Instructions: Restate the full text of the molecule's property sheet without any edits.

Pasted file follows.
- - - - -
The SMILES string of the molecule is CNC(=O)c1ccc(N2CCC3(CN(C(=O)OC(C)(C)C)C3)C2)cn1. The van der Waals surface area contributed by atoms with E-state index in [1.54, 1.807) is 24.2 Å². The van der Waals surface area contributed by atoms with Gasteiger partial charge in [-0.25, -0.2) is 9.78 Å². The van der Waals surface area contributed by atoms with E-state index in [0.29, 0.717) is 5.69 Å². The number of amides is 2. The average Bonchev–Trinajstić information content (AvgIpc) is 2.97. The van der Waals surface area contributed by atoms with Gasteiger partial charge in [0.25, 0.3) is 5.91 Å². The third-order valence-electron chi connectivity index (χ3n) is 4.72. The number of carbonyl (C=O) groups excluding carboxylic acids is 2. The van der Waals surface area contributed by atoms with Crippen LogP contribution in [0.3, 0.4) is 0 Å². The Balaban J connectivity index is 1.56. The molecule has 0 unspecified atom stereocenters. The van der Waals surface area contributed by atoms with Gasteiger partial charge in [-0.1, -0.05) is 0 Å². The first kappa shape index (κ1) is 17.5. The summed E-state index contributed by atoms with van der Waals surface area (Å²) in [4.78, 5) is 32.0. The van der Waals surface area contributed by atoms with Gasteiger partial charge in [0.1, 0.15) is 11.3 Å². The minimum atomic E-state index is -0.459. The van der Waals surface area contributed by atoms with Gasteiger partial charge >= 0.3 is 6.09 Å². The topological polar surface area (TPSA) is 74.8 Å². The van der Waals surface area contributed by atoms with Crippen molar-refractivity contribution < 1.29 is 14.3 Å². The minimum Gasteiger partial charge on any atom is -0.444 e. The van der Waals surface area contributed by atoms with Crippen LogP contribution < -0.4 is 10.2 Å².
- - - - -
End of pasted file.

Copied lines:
The SMILES string of the molecule is CNC(=O)c1ccc(N2CCC3(CN(C(=O)OC(C)(C)C)C3)C2)cn1. The van der Waals surface area contributed by atoms with E-state index in [1.54, 1.807) is 24.2 Å². The van der Waals surface area contributed by atoms with Gasteiger partial charge in [-0.25, -0.2) is 9.78 Å². The van der Waals surface area contributed by atoms with E-state index in [0.29, 0.717) is 5.69 Å². The number of amides is 2. The average Bonchev–Trinajstić information content (AvgIpc) is 2.97. The van der Waals surface area contributed by atoms with Gasteiger partial charge in [0.25, 0.3) is 5.91 Å². The third-order valence-electron chi connectivity index (χ3n) is 4.72. The number of carbonyl (C=O) groups excluding carboxylic acids is 2. The van der Waals surface area contributed by atoms with Crippen LogP contribution in [0.3, 0.4) is 0 Å². The Balaban J connectivity index is 1.56. The molecule has 0 unspecified atom stereocenters. The van der Waals surface area contributed by atoms with Gasteiger partial charge in [-0.1, -0.05) is 0 Å². The first kappa shape index (κ1) is 17.5. The summed E-state index contributed by atoms with van der Waals surface area (Å²) in [4.78, 5) is 32.0. The van der Waals surface area contributed by atoms with Gasteiger partial charge in [0.1, 0.15) is 11.3 Å². The minimum atomic E-state index is -0.459. The van der Waals surface area contributed by atoms with Gasteiger partial charge >= 0.3 is 6.09 Å². The topological polar surface area (TPSA) is 74.8 Å². The van der Waals surface area contributed by atoms with Crippen molar-refractivity contribution < 1.29 is 14.3 Å². The minimum Gasteiger partial charge on any atom is -0.444 e. The van der Waals surface area contributed by atoms with Crippen LogP contribution < -0.4 is 10.2 Å².